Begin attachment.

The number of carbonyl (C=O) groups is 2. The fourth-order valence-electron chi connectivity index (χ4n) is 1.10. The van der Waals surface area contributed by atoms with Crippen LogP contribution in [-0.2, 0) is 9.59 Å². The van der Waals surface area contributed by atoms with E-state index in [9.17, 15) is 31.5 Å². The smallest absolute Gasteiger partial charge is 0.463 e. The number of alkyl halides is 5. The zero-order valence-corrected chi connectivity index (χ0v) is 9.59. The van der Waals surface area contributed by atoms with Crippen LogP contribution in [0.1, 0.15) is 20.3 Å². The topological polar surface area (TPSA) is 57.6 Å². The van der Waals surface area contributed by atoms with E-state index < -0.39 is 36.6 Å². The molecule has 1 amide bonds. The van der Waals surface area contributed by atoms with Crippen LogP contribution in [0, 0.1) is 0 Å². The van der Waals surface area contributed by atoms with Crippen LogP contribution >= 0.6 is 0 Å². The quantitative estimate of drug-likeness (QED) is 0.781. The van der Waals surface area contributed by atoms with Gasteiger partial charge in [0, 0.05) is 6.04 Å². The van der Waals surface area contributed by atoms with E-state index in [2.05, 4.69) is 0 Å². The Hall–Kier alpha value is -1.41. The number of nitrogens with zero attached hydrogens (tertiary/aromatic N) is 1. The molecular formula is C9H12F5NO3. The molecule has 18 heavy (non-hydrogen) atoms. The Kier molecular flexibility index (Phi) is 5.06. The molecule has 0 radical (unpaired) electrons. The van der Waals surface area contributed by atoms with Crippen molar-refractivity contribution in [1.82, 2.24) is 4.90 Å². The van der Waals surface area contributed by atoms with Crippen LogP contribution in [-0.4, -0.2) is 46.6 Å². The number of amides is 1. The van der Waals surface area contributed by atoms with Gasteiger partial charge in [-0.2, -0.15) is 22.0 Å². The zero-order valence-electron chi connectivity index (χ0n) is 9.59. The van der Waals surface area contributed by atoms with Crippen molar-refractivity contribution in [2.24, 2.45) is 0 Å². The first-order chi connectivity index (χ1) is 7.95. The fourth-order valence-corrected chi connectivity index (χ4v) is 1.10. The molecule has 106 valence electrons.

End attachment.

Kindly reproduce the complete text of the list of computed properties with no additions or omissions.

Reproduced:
The number of carbonyl (C=O) groups is 2. The fourth-order valence-electron chi connectivity index (χ4n) is 1.10. The van der Waals surface area contributed by atoms with Crippen LogP contribution in [-0.2, 0) is 9.59 Å². The van der Waals surface area contributed by atoms with E-state index in [9.17, 15) is 31.5 Å². The smallest absolute Gasteiger partial charge is 0.463 e. The number of alkyl halides is 5. The zero-order valence-corrected chi connectivity index (χ0v) is 9.59. The van der Waals surface area contributed by atoms with Crippen LogP contribution in [0.1, 0.15) is 20.3 Å². The topological polar surface area (TPSA) is 57.6 Å². The van der Waals surface area contributed by atoms with E-state index < -0.39 is 36.6 Å². The molecule has 1 amide bonds. The van der Waals surface area contributed by atoms with Crippen LogP contribution in [0, 0.1) is 0 Å². The van der Waals surface area contributed by atoms with Crippen LogP contribution >= 0.6 is 0 Å². The quantitative estimate of drug-likeness (QED) is 0.781. The van der Waals surface area contributed by atoms with Gasteiger partial charge in [0, 0.05) is 6.04 Å². The van der Waals surface area contributed by atoms with E-state index in [2.05, 4.69) is 0 Å². The Hall–Kier alpha value is -1.41. The number of nitrogens with zero attached hydrogens (tertiary/aromatic N) is 1. The molecular formula is C9H12F5NO3. The molecule has 18 heavy (non-hydrogen) atoms. The Kier molecular flexibility index (Phi) is 5.06. The molecule has 0 radical (unpaired) electrons. The van der Waals surface area contributed by atoms with Crippen molar-refractivity contribution in [1.82, 2.24) is 4.90 Å². The van der Waals surface area contributed by atoms with Crippen LogP contribution in [-0.4, -0.2) is 46.6 Å². The number of amides is 1. The van der Waals surface area contributed by atoms with Gasteiger partial charge in [-0.2, -0.15) is 22.0 Å². The zero-order valence-electron chi connectivity index (χ0n) is 9.59. The van der Waals surface area contributed by atoms with Crippen molar-refractivity contribution in [2.24, 2.45) is 0 Å². The first-order chi connectivity index (χ1) is 7.95. The fourth-order valence-corrected chi connectivity index (χ4v) is 1.10. The molecule has 106 valence electrons.